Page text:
Acceleration: Velocity change as measure in metres per second (m/s2)
Alternating current: Electric current that changes its direction every half-cycle
Amplitude: This is the height which a wave (e.g. sound wave) reaches from the zero position.
Angle of incidence: This is the angle which exists between an incident ray and the normal
Angle of reflection: This is the angle which exists between the reflected ray and the normal
Conduction: This is the transfer of energy within matter
Conductor: This is a material which easily transfers energy by means of electron movement
Convection: This is related to energy transfer within gases and liquids
Critical angle: This is the angle of incidence which occurs which light is refracted at 90 degrees to the normal
Direct current: Current that flows in only one direction
Efficiency: A number or a percentage which represents the ratio energy output to energy input
Electric current: The rate at which electric current flows- unit of measurement is amperes, using the symbol A.
Electron: A subatomic particle which is negatively charged
Equilibrium: An object has equilibrium when it is in a state of rest
Force: That which places a push or pull on an object
Frequency: The rate at which a wave passes a particular point every second
Friction: The force which opposes the movement of a surface over another surface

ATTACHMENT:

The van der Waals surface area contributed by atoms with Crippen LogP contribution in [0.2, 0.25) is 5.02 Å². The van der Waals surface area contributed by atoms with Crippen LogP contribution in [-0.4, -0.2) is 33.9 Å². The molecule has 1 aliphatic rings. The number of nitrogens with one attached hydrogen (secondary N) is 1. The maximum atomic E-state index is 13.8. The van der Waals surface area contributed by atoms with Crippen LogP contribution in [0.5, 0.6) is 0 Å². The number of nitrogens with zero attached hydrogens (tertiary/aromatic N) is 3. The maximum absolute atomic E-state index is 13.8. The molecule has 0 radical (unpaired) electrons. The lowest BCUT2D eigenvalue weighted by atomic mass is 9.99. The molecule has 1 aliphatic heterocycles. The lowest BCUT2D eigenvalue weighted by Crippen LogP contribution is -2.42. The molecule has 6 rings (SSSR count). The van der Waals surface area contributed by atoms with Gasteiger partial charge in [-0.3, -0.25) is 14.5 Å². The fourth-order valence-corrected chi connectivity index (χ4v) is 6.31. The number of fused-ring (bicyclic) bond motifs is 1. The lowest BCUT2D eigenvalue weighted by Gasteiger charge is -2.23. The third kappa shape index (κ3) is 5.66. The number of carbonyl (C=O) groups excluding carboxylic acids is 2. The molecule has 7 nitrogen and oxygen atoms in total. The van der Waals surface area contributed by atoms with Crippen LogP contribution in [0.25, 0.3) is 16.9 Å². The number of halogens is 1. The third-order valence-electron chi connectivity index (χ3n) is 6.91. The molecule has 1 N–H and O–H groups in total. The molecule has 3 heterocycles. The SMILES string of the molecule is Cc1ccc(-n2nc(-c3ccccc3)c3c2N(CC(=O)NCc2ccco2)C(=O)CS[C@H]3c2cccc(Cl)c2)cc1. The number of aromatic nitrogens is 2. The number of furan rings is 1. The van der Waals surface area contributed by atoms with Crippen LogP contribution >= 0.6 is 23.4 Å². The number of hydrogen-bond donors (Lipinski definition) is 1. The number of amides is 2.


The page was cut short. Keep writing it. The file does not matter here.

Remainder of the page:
Fuse: A safety device which contains a wire which melts when too much current passes through it
Gravitational Potential Energy (GPE): That energy which can be attributed to an object’s mass due to its height above the ground.
Hooke’s Law: The extension of a spring is directly proportional to the force applied provided the spring’s limit of proportionality is not exceeded
Kinetic energy: The energy generated by a moving object measured in joules
Longitudinal wave: A wave in which the vibrations of same are in parallel to the direction of the energy transfer.
Mass: The amount or quantity of matter evidenced in an object measured in kilograms (kg)
Ohm’s Law: The current passing through a resistor is directly proportional to the voltage across the resistor. V = I x R
Potential Difference: The unit of measurement for potential difference (pd) is the VOLT (V) and is a measurement of the energy transferred by each coloumb of charge that passes through a conductive material.
Power: The unit of measurement for power is the WATT (W)B and represents the mount of energy transferred every second.
Resistance: The unit of measurement for resistance is the OHM () and represents the opposition to the flow of electric current